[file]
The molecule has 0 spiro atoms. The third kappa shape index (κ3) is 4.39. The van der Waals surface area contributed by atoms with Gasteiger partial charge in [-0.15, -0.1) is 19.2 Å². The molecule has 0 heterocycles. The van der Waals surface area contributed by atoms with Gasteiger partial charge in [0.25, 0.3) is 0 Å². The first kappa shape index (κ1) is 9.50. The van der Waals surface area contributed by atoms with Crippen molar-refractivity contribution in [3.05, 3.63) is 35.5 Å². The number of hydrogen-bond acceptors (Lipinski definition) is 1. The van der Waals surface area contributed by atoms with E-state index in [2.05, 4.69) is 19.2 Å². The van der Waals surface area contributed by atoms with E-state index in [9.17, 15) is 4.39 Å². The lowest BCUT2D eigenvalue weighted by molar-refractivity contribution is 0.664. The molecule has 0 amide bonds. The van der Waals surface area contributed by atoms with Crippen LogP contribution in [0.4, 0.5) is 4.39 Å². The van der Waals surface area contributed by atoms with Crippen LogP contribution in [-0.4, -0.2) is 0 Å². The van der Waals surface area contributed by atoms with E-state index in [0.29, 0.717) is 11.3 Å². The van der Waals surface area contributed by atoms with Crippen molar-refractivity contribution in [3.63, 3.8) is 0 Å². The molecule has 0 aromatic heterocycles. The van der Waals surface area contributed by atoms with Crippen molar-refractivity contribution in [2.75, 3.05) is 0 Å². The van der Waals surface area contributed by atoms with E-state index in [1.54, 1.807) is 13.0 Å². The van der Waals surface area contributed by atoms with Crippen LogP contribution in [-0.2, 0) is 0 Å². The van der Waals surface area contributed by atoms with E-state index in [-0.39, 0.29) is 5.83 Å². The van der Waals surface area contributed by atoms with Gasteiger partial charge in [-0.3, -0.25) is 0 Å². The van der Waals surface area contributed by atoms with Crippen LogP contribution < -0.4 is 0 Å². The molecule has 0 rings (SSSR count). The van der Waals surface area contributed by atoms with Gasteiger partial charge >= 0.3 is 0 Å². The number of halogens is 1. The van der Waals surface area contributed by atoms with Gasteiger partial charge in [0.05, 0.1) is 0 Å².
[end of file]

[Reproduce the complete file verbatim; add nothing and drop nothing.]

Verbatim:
The molecule has 0 spiro atoms. The third kappa shape index (κ3) is 4.39. The van der Waals surface area contributed by atoms with Gasteiger partial charge in [-0.15, -0.1) is 19.2 Å². The molecule has 0 heterocycles. The van der Waals surface area contributed by atoms with Gasteiger partial charge in [0.25, 0.3) is 0 Å². The first kappa shape index (κ1) is 9.50. The van der Waals surface area contributed by atoms with Crippen molar-refractivity contribution in [3.05, 3.63) is 35.5 Å². The number of hydrogen-bond acceptors (Lipinski definition) is 1. The van der Waals surface area contributed by atoms with E-state index in [2.05, 4.69) is 19.2 Å². The van der Waals surface area contributed by atoms with E-state index in [9.17, 15) is 4.39 Å². The lowest BCUT2D eigenvalue weighted by molar-refractivity contribution is 0.664. The molecule has 0 amide bonds. The van der Waals surface area contributed by atoms with Crippen LogP contribution in [0.4, 0.5) is 4.39 Å². The van der Waals surface area contributed by atoms with Crippen LogP contribution in [-0.4, -0.2) is 0 Å². The van der Waals surface area contributed by atoms with E-state index in [0.29, 0.717) is 11.3 Å². The van der Waals surface area contributed by atoms with Crippen molar-refractivity contribution in [3.63, 3.8) is 0 Å². The molecule has 0 aromatic heterocycles. The van der Waals surface area contributed by atoms with Crippen molar-refractivity contribution in [2.75, 3.05) is 0 Å². The van der Waals surface area contributed by atoms with E-state index in [1.54, 1.807) is 13.0 Å². The van der Waals surface area contributed by atoms with Crippen LogP contribution in [-0.2, 0) is 0 Å². The van der Waals surface area contributed by atoms with E-state index in [-0.39, 0.29) is 5.83 Å². The van der Waals surface area contributed by atoms with Gasteiger partial charge in [-0.3, -0.25) is 0 Å². The van der Waals surface area contributed by atoms with Crippen LogP contribution < -0.4 is 0 Å². The molecule has 0 rings (SSSR count). The van der Waals surface area contributed by atoms with Gasteiger partial charge >= 0.3 is 0 Å². The number of halogens is 1. The van der Waals surface area contributed by atoms with Gasteiger partial charge in [0.05, 0.1) is 0 Å².